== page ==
Designers have not been consulted on European food labelling proposals, and consumers could well lose out as a result, argues Emily Pacey
Since overlooking the design industry during its recent consultation on food labelling, the Food Standards Agency has started a game of ‘pass the buck’ that promises to punish both designers and consumers.
The European Union-wide consultation paper in question – from the European Commission – is called Proposal For a New Regulation on the Provision of Food Information to Consumers. It contains several design-related recommendations. These include introducing minimum 3mm-high lettering and high-contrast graphics for front-of-pack guideline daily amounts (DW 24 April).
Despite sending the document to hundreds of food retailers, manufacturers and other stakeholders, the FSA failed to include design on its original stakeholder list, and continues to downplay the industry’s interest in the issue.
In a recent statement, the quango said, ‘The FSA has consulted widely with those [parties] we are aware have an interest in food labelling. To inform their responses, we expect that food companies would consult with their designers for an input into proposed changes on labels, such as the minimum font size.’
By maintaining its position in this way, the FSA is failing to quell designers’ frustration on the issue.
‘When are we going to be invited to the table and treated as adults by the FSA?’ protests Doug James, managing director of Honey Creative, which has just finished working on Tesco’s convenience food range. ‘I am frustrated and disappointed that we have not been considered as a stakeholder.’
Design Council chief executive David Kester argues that, ‘Design plays a central role in all aspects of packaging, whether [relating to] product presentation and protection, consumer information or environmental impact.’
But while it agrees that design is a stakeholder in food labelling, the Design Council is not willing to shoulder any blame for design’s apparent low profile with the FSA, or take responsibility for future consulting on such documents.
The FSA claims that a significant proportion of those who receive its consultations have registered to be sent papers that interest them. The Advertising Association did register, and received this paper.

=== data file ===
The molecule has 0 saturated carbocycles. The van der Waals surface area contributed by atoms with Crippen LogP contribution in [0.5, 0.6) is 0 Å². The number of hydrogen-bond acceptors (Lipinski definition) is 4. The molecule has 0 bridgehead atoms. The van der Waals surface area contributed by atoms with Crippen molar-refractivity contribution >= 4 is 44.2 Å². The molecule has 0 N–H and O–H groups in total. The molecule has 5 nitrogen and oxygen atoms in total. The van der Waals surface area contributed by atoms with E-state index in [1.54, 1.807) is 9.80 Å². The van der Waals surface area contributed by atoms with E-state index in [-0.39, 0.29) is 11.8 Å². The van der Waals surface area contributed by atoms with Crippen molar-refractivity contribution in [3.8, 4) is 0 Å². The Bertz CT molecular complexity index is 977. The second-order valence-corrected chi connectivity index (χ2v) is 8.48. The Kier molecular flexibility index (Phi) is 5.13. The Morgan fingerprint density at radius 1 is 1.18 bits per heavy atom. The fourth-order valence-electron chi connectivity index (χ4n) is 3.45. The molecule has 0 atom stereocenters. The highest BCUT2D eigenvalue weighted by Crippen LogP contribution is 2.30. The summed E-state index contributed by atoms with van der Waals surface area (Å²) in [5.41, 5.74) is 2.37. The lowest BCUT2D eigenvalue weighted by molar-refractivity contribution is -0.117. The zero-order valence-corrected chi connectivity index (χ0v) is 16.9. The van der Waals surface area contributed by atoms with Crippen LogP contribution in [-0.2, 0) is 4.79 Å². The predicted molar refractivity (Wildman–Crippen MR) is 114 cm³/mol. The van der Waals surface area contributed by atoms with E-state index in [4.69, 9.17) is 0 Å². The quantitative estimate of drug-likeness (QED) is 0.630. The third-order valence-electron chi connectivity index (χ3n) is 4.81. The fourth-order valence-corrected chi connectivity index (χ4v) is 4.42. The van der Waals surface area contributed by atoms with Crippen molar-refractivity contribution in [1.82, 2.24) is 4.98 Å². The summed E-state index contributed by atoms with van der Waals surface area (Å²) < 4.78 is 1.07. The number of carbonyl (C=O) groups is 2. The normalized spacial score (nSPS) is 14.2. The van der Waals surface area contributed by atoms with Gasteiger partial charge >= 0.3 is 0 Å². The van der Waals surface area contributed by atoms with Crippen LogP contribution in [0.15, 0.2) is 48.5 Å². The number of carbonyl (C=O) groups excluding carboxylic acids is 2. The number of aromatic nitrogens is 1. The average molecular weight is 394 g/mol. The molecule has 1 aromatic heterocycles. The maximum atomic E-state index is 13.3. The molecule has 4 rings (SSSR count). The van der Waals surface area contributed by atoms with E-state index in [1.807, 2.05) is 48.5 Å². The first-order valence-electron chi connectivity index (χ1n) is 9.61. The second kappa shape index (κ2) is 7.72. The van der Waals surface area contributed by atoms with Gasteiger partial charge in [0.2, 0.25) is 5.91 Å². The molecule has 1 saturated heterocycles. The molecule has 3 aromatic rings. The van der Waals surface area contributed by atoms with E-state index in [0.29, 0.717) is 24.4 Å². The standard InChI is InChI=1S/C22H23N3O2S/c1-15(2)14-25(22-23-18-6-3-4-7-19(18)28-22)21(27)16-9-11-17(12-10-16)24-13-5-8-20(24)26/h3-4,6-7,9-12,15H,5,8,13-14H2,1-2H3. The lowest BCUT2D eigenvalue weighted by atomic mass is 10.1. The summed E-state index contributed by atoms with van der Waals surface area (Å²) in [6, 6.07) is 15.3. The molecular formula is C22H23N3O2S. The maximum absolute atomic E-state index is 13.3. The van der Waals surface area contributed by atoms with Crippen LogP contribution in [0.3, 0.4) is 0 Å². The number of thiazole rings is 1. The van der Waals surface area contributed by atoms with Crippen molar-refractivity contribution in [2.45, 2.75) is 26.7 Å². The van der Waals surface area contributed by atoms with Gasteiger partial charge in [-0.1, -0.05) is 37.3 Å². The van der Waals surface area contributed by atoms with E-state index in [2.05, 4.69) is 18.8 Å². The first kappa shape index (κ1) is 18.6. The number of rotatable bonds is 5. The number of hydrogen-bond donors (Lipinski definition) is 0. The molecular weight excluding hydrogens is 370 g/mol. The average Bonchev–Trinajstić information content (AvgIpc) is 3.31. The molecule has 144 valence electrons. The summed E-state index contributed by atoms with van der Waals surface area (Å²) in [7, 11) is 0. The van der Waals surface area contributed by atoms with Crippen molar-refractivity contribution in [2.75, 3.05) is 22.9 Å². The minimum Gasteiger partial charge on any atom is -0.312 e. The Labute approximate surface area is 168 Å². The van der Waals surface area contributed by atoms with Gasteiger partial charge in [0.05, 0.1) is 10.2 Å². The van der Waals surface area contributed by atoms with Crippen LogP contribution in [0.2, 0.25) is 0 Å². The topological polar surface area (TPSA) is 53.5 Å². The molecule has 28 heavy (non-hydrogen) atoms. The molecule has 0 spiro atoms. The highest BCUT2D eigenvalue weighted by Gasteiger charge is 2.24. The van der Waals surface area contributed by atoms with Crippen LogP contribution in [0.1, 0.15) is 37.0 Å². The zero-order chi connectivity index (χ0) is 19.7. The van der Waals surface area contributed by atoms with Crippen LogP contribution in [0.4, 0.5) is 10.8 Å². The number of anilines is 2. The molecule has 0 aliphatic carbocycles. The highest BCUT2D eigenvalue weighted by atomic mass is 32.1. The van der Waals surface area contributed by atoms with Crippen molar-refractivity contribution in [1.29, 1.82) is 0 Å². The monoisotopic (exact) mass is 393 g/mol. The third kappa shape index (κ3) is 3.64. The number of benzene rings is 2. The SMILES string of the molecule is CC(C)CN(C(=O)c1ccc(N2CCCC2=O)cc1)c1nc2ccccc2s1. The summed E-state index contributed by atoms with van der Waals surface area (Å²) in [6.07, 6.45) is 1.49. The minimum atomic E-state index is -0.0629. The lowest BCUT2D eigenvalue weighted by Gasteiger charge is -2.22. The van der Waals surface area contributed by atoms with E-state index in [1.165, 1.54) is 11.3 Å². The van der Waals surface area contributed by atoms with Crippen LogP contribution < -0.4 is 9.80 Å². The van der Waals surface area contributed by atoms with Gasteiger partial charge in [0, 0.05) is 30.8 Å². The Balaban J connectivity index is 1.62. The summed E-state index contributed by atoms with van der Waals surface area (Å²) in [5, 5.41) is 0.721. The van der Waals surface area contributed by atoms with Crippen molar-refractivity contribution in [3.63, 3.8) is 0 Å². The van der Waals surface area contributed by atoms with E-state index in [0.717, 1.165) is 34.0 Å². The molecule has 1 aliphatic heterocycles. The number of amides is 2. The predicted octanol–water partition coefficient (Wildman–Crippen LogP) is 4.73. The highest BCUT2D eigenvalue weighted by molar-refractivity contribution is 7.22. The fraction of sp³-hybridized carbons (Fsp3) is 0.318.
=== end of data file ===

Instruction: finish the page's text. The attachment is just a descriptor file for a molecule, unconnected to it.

‘Unlike the Advertising Association, we are not an industry-representative body. We don’t have the resources to engage in issues such as food labelling,’ says a Design Council spokesman.
‘We focus on delivering national strategic programmes to promote the use of design, rather than lobbying or representing on specific narrow issues involving designers. This job is ably done by the Design Business Association,’ adds the spokesman.
Perhaps not ably enough, since the DBA was not registered to receive the paper, either. Chief executive Deborah Dawton was unavailable for comment at the time of going to press.
The Design Council is stepping in to offer its services as a go-between, however.
Some designers believe that there could be a deeper problem with the way that design is perceived by the FSA.
‘The implication of not involving experts in food branding and design is that we may not have a “neutral” hat on. This is a rather narrow-minded and bureaucratic mindset,’ says Pearlfisher creative partner Jonathan Ford.
The FSA reveals its suspicion of design when a spokesman argues, ‘You wouldn’t necessarily consult designers, [but] you would do market research to discover what consumers find easy to read and understand.’
In an attempt to find a path through this debate, James observes that, ‘In fact, we are in a fairly unique position, as consumers of the food labelling system and also as creative problem-solvers who can add value to existing ideas.’
The consultation closed on 2 May, but there is an air of optimism about what can be achieved after the fact.
Mark Frost, creative director at BR&Me – the consultancy behind the ‘wheel of health’ traffic-light system on Sainsbury’s own-brand food packs – says, ‘Food labelling is important, and needs to be standardised across all products, including non-supermarket ranges. Eventually, any new rule becomes part of the design system. As a designer, you live with that information and quickly learn to assimilate it into your practice.’
Perhaps thinking about Honey’s future relationship with Tesco, James says, ‘The best way we can make a difference is to work with the brands and influence the positioning, clarity and size of the GDA information. That is always about putting the consumer first.’
Ultimately, the FSA and design are fighting for the same values of clarity, simplicity and ease of use, but until there is mutual recognition of this, consumers and design will continue to suffer.
The consultation results will be published in July.
Reactions to the European Commission’s Proposal For a New Regulation on the Provision of Food Information to Consumers:
• The suggestion that text conveying nutritional information should be a minimum of 3mm high would have an enormous effect. From a design point of view, I would advise against that.
Mark Frost, Creative director, BR&Me
• What a fantastic opportunity to create an information graphics icon, a classic that will live on food packs for years to come.
Jon Davies, Managing director, Holmes & Marchant
• To exclude design experts is a decision that could lead to a camel of a solution that will be a bitch to work with.
Jonathan Ford, Creative partner, Pearlfisher
• After the furore over the ‘traffic-light system’, this feels like a disaster waiting to happen. Keep it simple, think of the consumer and consult a designer.
John Morris, Managing director, Design Bridge